Seemandhra ‘secret note’ argues against bifurcation

Published: 13th January 2013 11:10 AM  |   Last Updated: 13th January 2013 11:10 AM   |  A+A-

With the Centre getting ready to take a decision on Telangana, the forces from Seemandhra region are active in Delhi to ensure that it would not go in favour of division of the state.

They have prepared a “secret document” on the adverse impact of a division on the Congress and the benefits of a status quo. The “secret document” is understood to have reached party chief Sonia Gandhi along with the representations that Seemandhra leaders are making to the party leadership against bifurcation.

The document warns of extreme steps by MLAs and MPs from Seemandhra if a division is thrust on them, citing the aftermath of the Dec 9, 2009 statement on Telangana by then Union home minister P Chidambaram.

The document argues that if the state remains undivided, the Congress will become strong in more than 250 to 270 Assembly constituencies out of 294 and in 32 to 38 Lok Sabha seats out of 42.

Telangana sentiment is strong only in about 50 Assembly and 10 Lok Sabha constituencies. The Congress will not be able to get all these 10 Lok Sabha seats because it will have to compete with TRS, BJP, TDP and YSR Congress, in the event of division of the state. Further, it will put the Congress at a disadvantage in the rest of the 250 Assembly segments  in all the three regions of the state.

Focal points of the argument against bifurcation:

* After 1969 and 1972 Telangana and Andhra movements, then Prime Minister Indira Gandhi firmly ruled in favour of United AP. In the subsequent 1973 and 1978 elections, the Congress won with a thumping majority.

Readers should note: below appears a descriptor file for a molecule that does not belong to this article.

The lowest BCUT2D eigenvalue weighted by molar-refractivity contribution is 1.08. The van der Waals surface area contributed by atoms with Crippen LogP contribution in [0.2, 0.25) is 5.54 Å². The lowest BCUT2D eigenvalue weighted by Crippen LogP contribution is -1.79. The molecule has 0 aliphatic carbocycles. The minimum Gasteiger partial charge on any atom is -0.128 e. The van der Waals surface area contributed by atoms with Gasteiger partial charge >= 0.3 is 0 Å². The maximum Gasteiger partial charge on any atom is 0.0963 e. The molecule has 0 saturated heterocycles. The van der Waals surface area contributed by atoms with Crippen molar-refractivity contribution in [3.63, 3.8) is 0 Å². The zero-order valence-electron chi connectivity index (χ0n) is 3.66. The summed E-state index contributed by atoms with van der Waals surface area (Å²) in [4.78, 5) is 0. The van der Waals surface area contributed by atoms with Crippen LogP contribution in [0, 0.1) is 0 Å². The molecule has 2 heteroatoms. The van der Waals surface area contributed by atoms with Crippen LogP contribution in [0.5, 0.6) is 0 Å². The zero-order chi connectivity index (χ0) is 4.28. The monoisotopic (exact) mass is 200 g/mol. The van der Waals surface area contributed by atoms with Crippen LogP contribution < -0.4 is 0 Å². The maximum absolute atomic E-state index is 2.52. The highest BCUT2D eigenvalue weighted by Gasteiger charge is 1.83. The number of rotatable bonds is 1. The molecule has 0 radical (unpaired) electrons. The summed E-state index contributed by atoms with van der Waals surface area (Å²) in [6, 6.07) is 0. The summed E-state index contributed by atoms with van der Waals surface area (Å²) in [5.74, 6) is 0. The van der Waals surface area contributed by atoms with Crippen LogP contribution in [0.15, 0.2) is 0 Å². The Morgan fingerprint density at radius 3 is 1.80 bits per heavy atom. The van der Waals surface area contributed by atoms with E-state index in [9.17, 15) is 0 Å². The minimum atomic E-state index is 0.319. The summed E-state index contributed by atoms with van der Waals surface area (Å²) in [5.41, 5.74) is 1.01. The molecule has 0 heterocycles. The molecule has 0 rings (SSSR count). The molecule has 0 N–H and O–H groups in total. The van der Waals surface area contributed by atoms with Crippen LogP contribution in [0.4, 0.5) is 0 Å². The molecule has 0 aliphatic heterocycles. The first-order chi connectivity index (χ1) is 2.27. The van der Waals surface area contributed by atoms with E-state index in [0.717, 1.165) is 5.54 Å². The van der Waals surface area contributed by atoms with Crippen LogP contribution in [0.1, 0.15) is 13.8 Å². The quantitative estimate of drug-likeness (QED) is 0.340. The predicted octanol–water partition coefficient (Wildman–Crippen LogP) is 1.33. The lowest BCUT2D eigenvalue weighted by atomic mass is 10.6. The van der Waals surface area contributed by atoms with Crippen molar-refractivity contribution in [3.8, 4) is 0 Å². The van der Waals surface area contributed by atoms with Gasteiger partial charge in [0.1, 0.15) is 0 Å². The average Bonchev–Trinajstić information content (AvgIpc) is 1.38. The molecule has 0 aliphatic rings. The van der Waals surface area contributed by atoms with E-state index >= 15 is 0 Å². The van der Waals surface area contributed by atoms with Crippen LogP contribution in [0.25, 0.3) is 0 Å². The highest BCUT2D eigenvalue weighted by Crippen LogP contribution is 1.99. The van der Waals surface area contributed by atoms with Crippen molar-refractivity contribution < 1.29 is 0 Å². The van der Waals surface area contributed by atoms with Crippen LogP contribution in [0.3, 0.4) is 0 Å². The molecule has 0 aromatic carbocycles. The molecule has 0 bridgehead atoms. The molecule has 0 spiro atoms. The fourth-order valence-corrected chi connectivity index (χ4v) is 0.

* Parts of Khammam, Nalgonda, Mahbubnagar and Medak are lukewarm to T sentiment. Hyderabad and Rangareddy districts which have 28 seats have no strong T sentiment.

* After Sakalajanula Samme, the T movement has become less intense and is only being raised by political leaders.

* Alternative ways of resolving the issue might encounter only token opposition by T-protagonists. General public may not oppose it.

* Once Cong high command makes it clear that it is not willing to concede the demand, most of the Cong leaders will fall in line although they might resist initially.

* The TRS will have to agree to second SRC because it signed an agreement with the Congress endorsing the resolution in its 2004 manifesto for SRC. This was a resolution made by the CWC in 2001.

* If the Centre, in the absence of an Assembly resolution, tries to divide AP, then there will be a severe resistance in Parliament by the MPs favouring united AP.

* Even BJP, which is supporting the formation of Telangana, will speak in different tone if the bill is brought before Parliament without the state Assembly resolution when they see MPs blocking the bill in Parliament. They would accuse the Union government that it has failed to get a resolution from the state Assembly and they will attribute motives to the Centre that it is going against the federal spirit.

* The Dec 28 all-party meeting clearly establishes that there is no consensus among the parties within the parties, within regions and hence division of AP as per the UPA’s policy in the absence of consensus, should not be allowed.

* Srikrishna Committee in its report has stated that Rayalaseema is the most backward region and, in fact, after 1956 Telangana has developed much more than the other regions. Even if one looks at the per capita income of Telangana, it is much more than Andhra and Rayalaseema regions.

* The separatists’ slogan of under-development has been blunted by Srikrishna report. Telangana people have also realised this, hence the reduced sentiment in favour of division.

More from Andhra Pradesh.


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